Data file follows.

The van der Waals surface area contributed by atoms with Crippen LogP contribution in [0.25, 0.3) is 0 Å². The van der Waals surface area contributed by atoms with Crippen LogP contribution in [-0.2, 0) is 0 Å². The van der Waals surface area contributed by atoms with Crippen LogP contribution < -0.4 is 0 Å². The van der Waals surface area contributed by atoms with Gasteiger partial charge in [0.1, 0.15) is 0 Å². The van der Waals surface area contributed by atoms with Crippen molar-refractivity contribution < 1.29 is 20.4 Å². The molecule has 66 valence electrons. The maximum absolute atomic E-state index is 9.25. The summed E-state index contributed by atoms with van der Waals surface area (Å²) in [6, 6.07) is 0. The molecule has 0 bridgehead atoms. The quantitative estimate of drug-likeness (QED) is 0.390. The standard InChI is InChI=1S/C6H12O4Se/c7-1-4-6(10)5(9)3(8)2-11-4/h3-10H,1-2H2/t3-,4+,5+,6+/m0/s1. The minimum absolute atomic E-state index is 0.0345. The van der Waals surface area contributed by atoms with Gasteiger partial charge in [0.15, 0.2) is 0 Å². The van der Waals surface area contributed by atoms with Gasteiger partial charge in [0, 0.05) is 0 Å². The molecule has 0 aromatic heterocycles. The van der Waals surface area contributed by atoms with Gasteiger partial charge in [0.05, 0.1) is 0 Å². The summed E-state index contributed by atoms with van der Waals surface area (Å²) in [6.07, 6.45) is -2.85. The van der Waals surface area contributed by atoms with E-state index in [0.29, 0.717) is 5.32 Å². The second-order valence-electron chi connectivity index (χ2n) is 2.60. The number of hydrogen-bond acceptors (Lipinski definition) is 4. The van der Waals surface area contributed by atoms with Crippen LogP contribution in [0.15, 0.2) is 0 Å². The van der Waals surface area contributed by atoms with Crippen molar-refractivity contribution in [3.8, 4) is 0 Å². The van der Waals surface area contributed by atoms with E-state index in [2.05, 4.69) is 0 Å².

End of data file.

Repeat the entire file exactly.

The van der Waals surface area contributed by atoms with Crippen LogP contribution in [0.25, 0.3) is 0 Å². The van der Waals surface area contributed by atoms with Crippen LogP contribution in [-0.2, 0) is 0 Å². The van der Waals surface area contributed by atoms with Crippen LogP contribution < -0.4 is 0 Å². The van der Waals surface area contributed by atoms with Gasteiger partial charge in [0.1, 0.15) is 0 Å². The van der Waals surface area contributed by atoms with Crippen molar-refractivity contribution < 1.29 is 20.4 Å². The molecule has 66 valence electrons. The maximum absolute atomic E-state index is 9.25. The summed E-state index contributed by atoms with van der Waals surface area (Å²) in [6, 6.07) is 0. The molecule has 0 bridgehead atoms. The quantitative estimate of drug-likeness (QED) is 0.390. The standard InChI is InChI=1S/C6H12O4Se/c7-1-4-6(10)5(9)3(8)2-11-4/h3-10H,1-2H2/t3-,4+,5+,6+/m0/s1. The minimum absolute atomic E-state index is 0.0345. The van der Waals surface area contributed by atoms with Gasteiger partial charge in [0.15, 0.2) is 0 Å². The van der Waals surface area contributed by atoms with Gasteiger partial charge in [0, 0.05) is 0 Å². The molecule has 0 aromatic heterocycles. The van der Waals surface area contributed by atoms with Gasteiger partial charge in [0.05, 0.1) is 0 Å². The summed E-state index contributed by atoms with van der Waals surface area (Å²) in [6.07, 6.45) is -2.85. The van der Waals surface area contributed by atoms with E-state index in [0.29, 0.717) is 5.32 Å². The second-order valence-electron chi connectivity index (χ2n) is 2.60. The number of hydrogen-bond acceptors (Lipinski definition) is 4. The van der Waals surface area contributed by atoms with Crippen LogP contribution in [0.15, 0.2) is 0 Å². The van der Waals surface area contributed by atoms with Crippen molar-refractivity contribution in [3.8, 4) is 0 Å². The van der Waals surface area contributed by atoms with E-state index in [2.05, 4.69) is 0 Å².